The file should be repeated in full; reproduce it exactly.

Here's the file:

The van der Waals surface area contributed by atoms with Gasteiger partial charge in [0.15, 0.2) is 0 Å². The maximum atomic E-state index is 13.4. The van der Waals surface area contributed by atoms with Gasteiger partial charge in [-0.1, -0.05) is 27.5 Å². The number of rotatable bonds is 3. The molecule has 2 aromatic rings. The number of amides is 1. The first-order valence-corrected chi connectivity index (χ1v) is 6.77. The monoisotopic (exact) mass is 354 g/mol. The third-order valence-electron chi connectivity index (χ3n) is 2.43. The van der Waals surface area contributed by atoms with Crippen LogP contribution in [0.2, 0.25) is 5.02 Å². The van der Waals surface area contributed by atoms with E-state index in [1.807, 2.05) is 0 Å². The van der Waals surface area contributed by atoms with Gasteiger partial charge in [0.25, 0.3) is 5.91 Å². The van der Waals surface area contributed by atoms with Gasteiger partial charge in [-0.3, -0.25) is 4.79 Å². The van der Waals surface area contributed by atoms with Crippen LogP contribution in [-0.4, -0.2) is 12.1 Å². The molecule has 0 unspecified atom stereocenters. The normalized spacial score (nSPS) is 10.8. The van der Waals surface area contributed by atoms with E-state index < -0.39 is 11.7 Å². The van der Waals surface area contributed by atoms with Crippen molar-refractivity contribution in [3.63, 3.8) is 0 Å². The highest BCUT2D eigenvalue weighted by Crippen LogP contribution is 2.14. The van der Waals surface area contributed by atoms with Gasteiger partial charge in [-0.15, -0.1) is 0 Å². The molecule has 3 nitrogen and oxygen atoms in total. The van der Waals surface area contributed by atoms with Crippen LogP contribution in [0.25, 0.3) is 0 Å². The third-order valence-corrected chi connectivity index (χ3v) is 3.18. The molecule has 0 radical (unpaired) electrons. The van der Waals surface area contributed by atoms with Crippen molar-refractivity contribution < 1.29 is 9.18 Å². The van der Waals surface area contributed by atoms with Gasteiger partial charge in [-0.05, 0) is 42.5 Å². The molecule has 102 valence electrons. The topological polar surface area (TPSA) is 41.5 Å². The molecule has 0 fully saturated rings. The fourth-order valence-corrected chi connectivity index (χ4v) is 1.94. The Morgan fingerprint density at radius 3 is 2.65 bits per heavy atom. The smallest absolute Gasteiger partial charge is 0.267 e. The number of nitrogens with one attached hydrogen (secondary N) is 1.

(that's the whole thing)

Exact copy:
The van der Waals surface area contributed by atoms with Gasteiger partial charge in [0.15, 0.2) is 0 Å². The maximum atomic E-state index is 13.4. The van der Waals surface area contributed by atoms with Gasteiger partial charge in [-0.1, -0.05) is 27.5 Å². The number of rotatable bonds is 3. The molecule has 2 aromatic rings. The number of amides is 1. The first-order valence-corrected chi connectivity index (χ1v) is 6.77. The monoisotopic (exact) mass is 354 g/mol. The third-order valence-electron chi connectivity index (χ3n) is 2.43. The van der Waals surface area contributed by atoms with Crippen LogP contribution in [0.2, 0.25) is 5.02 Å². The van der Waals surface area contributed by atoms with E-state index in [1.807, 2.05) is 0 Å². The van der Waals surface area contributed by atoms with Gasteiger partial charge in [0.25, 0.3) is 5.91 Å². The van der Waals surface area contributed by atoms with Gasteiger partial charge in [-0.3, -0.25) is 4.79 Å². The van der Waals surface area contributed by atoms with Crippen LogP contribution in [-0.4, -0.2) is 12.1 Å². The molecule has 0 unspecified atom stereocenters. The normalized spacial score (nSPS) is 10.8. The van der Waals surface area contributed by atoms with E-state index < -0.39 is 11.7 Å². The van der Waals surface area contributed by atoms with Crippen molar-refractivity contribution in [3.63, 3.8) is 0 Å². The highest BCUT2D eigenvalue weighted by Crippen LogP contribution is 2.14. The van der Waals surface area contributed by atoms with Gasteiger partial charge in [-0.15, -0.1) is 0 Å². The molecule has 3 nitrogen and oxygen atoms in total. The van der Waals surface area contributed by atoms with Crippen LogP contribution in [0.25, 0.3) is 0 Å². The third-order valence-corrected chi connectivity index (χ3v) is 3.18. The molecule has 0 radical (unpaired) electrons. The van der Waals surface area contributed by atoms with Crippen molar-refractivity contribution < 1.29 is 9.18 Å². The van der Waals surface area contributed by atoms with Gasteiger partial charge in [-0.05, 0) is 42.5 Å². The molecule has 102 valence electrons. The topological polar surface area (TPSA) is 41.5 Å². The molecule has 0 fully saturated rings. The fourth-order valence-corrected chi connectivity index (χ4v) is 1.94. The Morgan fingerprint density at radius 3 is 2.65 bits per heavy atom. The smallest absolute Gasteiger partial charge is 0.267 e. The number of nitrogens with one attached hydrogen (secondary N) is 1.